The tip is for those who got sick of Apple’s original macOS system;
Or would just like to try a new system.
There are cases where a person appreciates a certain company, the hardware it produces and its software.
And there are separate cases in which the user gets sick of the system or simply prefers the hardware, but wants to change the software, for whatever reason.
I won’t get into the details, because taste is taste and there’s no arguing.
The creator of Linux himself, our beloved Linus Torvalds, admitted.
And if you, macOS user and Linux enthusiast, want to do as Torvalds did and change your system, this is your tutorial.
Tutorial tested in:
- Ubuntu MATE 16.04.2 LTS installation
- MacbookAir6 2 – 13″ 2015
Intel Core i5
8Gb of RAM
As far as I know, it works with any MacBook of any model and year.
You will need a USB stick of at least 8Gb.
The Ubuntu and Fedora flavors for example are 8GB.
For those who use Windows or Linux on some computer and are going to install Linux on a MacBook, follow the common procedure of burning the .ISO to the USB stick. Linux people can use Gnome Disks or even dd for this.
If you only have macOS and need to burn the .ISO to the USB stick using this system, follow the steps below!
- Download and install an application called Etcher from etcher.io. It will copy your GNU/Linux .ISO to the USB stick.
- Open Etcher, click on Settings in the icon in the upper right corner. Check the “Unsafe Mode” option and click Yes.
- Select the .ISO image you downloaded.
Insert the USB stick that will be used to install the system.
Remember that the USB stick will be FULLY formatted for this.
- Press “Change” in “Select Drive”.
Look carefully if the name matches that of the USB stick.
It should be /dev/disk1 if you only have 1 disk in your Macbook or /dev/disk2, /dev/disk3 and so on (if you have more than 1 HDD plugged in). Do not use /dev/disk0. This is your Mac’s default HDD. If you use disk0 you will format your MacOS prematurely! Caution.
- Press “flash”. Wait for the .ISO to be written to the USB stick.
Remove the stick and shut down your macOS.
Plug in the USB stick and turn on your Mac while holding down the Option key.
Choose “EFI Boot” corresponding to the USB stick and press Return.
You will be presented with the boot screen of your chosen Linux.
Optional: Don’t choose anything for the moment. Press “e” and edit the boot entry.
Edit the line that starts with Linux and put the word “nomodeset” after “quiet splash”.
The whole line will look like this:
“linux /casper/vmlinuz.efi file=/cdrom/preseed/ubuntu.seed boot=casper quiet splash nomodeset –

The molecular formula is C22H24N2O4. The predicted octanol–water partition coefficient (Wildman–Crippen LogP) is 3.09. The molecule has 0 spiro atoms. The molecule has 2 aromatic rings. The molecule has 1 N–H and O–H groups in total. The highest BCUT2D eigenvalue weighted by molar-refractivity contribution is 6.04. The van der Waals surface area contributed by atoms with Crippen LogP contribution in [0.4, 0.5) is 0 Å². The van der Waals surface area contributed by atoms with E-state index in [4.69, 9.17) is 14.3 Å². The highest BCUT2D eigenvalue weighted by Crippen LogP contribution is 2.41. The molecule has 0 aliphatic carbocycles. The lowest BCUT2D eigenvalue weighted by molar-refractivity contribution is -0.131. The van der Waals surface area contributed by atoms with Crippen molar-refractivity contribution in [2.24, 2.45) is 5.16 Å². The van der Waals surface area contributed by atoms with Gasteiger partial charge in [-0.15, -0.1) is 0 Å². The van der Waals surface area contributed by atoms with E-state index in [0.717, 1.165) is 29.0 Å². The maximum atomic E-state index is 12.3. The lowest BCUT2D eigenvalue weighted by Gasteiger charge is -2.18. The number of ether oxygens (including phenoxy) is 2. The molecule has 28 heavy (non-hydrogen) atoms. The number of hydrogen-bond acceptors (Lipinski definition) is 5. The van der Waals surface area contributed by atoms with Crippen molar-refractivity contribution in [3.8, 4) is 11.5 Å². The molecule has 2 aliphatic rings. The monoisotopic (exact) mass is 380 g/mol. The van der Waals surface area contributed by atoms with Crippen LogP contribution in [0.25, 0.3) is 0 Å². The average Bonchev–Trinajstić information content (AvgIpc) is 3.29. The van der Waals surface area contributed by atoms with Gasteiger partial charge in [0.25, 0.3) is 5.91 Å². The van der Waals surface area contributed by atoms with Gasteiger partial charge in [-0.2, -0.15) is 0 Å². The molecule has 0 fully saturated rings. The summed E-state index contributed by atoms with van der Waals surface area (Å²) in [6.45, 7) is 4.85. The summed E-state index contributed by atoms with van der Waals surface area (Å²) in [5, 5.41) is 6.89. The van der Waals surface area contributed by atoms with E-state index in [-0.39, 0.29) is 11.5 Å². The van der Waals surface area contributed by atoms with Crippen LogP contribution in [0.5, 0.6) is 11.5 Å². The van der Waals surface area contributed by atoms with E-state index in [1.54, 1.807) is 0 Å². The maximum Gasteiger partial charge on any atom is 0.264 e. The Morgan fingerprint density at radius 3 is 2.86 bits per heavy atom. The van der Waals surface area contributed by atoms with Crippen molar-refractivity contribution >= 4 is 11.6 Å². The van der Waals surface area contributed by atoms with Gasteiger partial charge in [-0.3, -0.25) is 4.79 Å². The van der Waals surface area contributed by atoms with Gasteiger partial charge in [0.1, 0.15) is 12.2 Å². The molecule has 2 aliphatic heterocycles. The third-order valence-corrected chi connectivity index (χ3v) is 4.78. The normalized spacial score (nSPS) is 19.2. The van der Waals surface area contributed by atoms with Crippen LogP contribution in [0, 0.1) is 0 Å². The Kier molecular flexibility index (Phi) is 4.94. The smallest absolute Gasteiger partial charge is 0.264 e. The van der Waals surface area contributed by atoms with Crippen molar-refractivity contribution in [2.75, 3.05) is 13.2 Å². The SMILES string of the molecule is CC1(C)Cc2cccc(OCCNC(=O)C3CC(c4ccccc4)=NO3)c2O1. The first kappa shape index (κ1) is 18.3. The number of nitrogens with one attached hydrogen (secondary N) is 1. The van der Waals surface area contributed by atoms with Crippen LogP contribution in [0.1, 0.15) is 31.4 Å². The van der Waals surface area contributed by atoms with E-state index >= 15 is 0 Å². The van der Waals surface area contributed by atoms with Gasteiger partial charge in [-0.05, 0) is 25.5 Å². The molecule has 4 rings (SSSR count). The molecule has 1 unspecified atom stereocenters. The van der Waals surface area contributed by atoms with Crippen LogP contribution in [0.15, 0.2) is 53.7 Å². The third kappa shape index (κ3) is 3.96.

As for the Optional step, I PERSONALLY don’t recommend it.
It was not necessary for the LiveUSB boot, so much that, with the parameter “nomodeset” I saw more errors during the boot. Without the parameter the boot went normally with functions like video, audio and internet driver working normally.
Press F10, initiating the boot from the USB stick.
Your system will now enter Test Without Install mode depending on the distro you have chosen. Or direct install, this is up to the user’s taste. From here, just click “Install…” on the desktop and follow the steps as they are presented, just like an ordinary PC installation.
The modem of the Macbook Air model I tested was a BCM 4360, whose driver was disabled post-boot. Its driver is in LiveUSB, just do the command:
$ sudo apt install –reinstall bcmwl-kernel-source
that the driver (in the case of the BCM family) was picked up from liveUSB and enabled;
Wifi worked normally.
If it doesn’t work, explode the contents of LiveUSB, go to the “pool > restricted > b > bcmwl” folder and grab the .deb driver located there.
Wifi will not work!
But relax. The answer lies in the LiveUSB you used:
Start your newly installed system and plug your USB stick with the LiveUSB on it.
You will explore the files on it.
Open the folder “pool > restricted > b > bcmwl”.
And copy all the files to the desktop.
Also copy the “pool > main > d > dkms”.
$ cd ~/Desktop
$ sudo dpkg -i *.deb
If you see a dependency error, check which package is missing (GCC for example) and install it first by grabbing it from LiveUSB.
After that, try reinstalling the “bcmwl-kernel-source” package as normal.
If all went well, wifi will work right away.
If it doesn’t work right away, enable the wifi module:
$ sudo modprobe wl
Some people don’t like the “chime”, the loud sound that the MacBook BIOS plays whenever it turns on. In Linux installed on a MacBook this is easily fixed with the following command as root user:
# printf “x07x00x00x00x00” > /sys/firmware/efi/efivars/SystemAudioVolume-7c436110-ab2a-4bbb-a880-fe41995c9f82
The Linux kernel supports every MacBook accessory and module well, but 1 thing doesn’t work:
The WebCam. Natively Linux does NOT support the MacBook’s built-in screen webcam driver in any way. You can try your luck looking for “beta” code modules on GitHub, but I can’t guarantee anything.
If you really need to use Skype for example, I recommend to continue using the native macOS.
I didn’t see any hardware limitations: The games ran with similar performance to machines of similar hardware. In this case, this MacBook ran with the same performance – and even a little better – than the games I tested on my ASUS Notebook with Core i5. WINE games ran with equal performance.
Tutorial based on: